Skip to Content

St. Fratty’s Day: Property damage, citations given and arrests made near Cal Poly

SAN LUIS OBISPO, Calif. — Thousands gathered in St. Patrick's Day related parties that turned chaotic leading to property damage, citations given and arrests made early Saturday morning near Cal Poly.

According to the San Luis Obispo Police Department, it all stemmed to what is traditionally known as "St. Fratty's Day" by Cal Poly students.

SLOPD says, calls came in around 3:30 a.m. about disturbance of the peace in multiple neighborhoods nearby the Cal Poly campus. In efforts to address the matter, SLOPD mobilized a maximum deployment of personnel.

As disturbances escalated, SLOPD began issuing citations for various infractions including disturbing the peace, unruly gatherings, open containers of alcohol, public urination and public intoxication.

SLOPD say, the large gathering resulted in damage to several vehicles in the vicinity of the parties.

"As violations were reported, enforcement actions continued to be taken with arrests and citations being issued, said SLOPD in a press release. "Approximately, six thousand to seven thousand individuals congregated in the streets adjacent to the Cal Poly campus."

As the morning went on, officers continued its efforts to maintain order, resulting in a large number of citations and arrests. 

At approximately 6:00 a.m., SLOPD made the decision to close off streets surrounding Hathaway Avenue and Bond Street due to the large gatherings.

According to SLOPD, there were no major incidents reported within the city.

SLOPD was assisted by the Cal Poly Police Department, the Cal State Police, California Men’s Colony, and the Alcohol Beverage Control.

More details on the numbers of arrests and citations issued will come out in the coming days, says SLOPD.

Statement from Cal Poly President Jeffrey D. Armstrong

In a statement sent to us by Cal Poly, their President Jeffrey D. Armstrong lambasted the events that unfolded on March 16th.

Dear Cal Poly community,

I’m disappointed and disgusted as I write to you today about the behavior that some of our students and campus visitors displayed when they took part in early morning St. Patrick’s Day partying that caused significant damage to Muir Hall and several other University Housing facilities, as well as property off campus.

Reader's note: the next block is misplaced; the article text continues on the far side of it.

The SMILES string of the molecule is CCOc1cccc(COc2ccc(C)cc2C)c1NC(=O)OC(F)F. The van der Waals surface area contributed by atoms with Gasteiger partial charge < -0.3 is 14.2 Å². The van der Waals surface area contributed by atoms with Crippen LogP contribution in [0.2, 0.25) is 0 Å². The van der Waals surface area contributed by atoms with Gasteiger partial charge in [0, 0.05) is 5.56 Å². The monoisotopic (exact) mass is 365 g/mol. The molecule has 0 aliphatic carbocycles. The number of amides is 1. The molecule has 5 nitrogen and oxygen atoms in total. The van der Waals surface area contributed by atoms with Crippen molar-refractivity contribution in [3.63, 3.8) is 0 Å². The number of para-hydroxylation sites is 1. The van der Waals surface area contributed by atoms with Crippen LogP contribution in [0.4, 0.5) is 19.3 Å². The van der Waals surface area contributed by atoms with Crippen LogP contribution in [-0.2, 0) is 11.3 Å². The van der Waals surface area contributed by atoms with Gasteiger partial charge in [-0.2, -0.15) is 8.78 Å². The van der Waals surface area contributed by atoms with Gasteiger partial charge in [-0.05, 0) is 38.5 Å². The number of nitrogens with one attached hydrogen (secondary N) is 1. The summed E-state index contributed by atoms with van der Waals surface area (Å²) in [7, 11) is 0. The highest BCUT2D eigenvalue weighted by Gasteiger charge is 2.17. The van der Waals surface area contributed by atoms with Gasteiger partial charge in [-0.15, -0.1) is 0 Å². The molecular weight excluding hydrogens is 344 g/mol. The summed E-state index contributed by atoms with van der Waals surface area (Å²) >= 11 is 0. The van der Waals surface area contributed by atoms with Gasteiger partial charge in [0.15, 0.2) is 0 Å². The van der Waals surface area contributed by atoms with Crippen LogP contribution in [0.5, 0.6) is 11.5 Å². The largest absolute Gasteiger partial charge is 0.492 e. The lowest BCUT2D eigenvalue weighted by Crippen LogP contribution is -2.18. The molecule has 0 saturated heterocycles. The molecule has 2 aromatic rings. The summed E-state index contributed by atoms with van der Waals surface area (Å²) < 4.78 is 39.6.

I visited Muir Hall today and witnessed damage so extensive that university officials were forced to temporarily close the building and evacuate about 300 student residents in order to repair and restore fire suppression and alarm systems, clean up destruction and debris from smashed ceiling tiles and marred floors, and provide deep cleaning and air quality restoration throughout. Similar, though less severe, damage was reported in Trinity and Fremont halls as well as areas of the yakʔitʸutʸu complex.

Also on campus, our dining facilities and markets reported widespread theft during the morning hours Saturday. Meanwhile, we know that our students were a large portion of the several thousand people estimated to have taken part in a block party in the neighborhoods just off campus, causing damage to cars and some property.

To be sure, the vast majority of our students chose to celebrate this holiday more responsibly. We also know that our campus had many more visitors this year than during past St. Patrick’s Day celebrations. Nevertheless, the negative impacts of those from our community who engaged in unsafe and destructive actions are clear and visible. 

These selfish and harmful actions are unacceptable for individuals who have been granted the privilege to study, live and work in the Cal Poly community. It is confounding and deeply disturbing that a portion of our own students so ignorantly and callously destroyed parts of our campus — including the very places they and so many other students live. We expect our students to have fun on our campus and in our local community as part of their time at Cal Poly — this is a key element of the growth, development and self-discovery within the university experience. However, that does not include behavior that is destructive to property, potentially criminal in nature, or harmful to one’s self or fellow community members. 

To the extent possible, Cal Poly will hold our own students and other individuals accountable for these actions. Our Office of Student Rights and Responsibilities will act swiftly on any reports it receives of Cal Poly students whose behavior violated our university policies. Likewise, any reports of criminal activity — by our own students or by any campus visitor — shared with our Cal Poly Police Department will be fully investigated and individuals will be held accountable. If you witnessed these acts or have photos or videos of them, please report them to the Dean of Student's Office (located in Hillcrest; Building 81), which will be offering special hours today from 4 to 8 p.m. and tomorrow from 9 a.m. to 2 p.m., or to OSRR online.

I know our Cal Poly students to be intelligent and accomplished. As such, we strive to treat every student with respect and as responsible young adults. Our expectation in return is that students act like responsible young adults. If that basic respect is too much to ask of some of you, then this university is not the right fit for you.


Jeffrey D. Armstrong

Article Topic Follows: Top Stories

Jump to comments ↓

Author Profile Photo

Bryan Hernandez

Weekend Producer, Multi-media Journalist and Tipline investigations.

Follow me on my social media for more news and insights!


News Channel 3-12 is committed to providing a forum for civil and constructive conversation.

Please keep your comments respectful and relevant. You can review our Community Guidelines by clicking here

If you would like to share a story idea, please submit it here.

Skip to content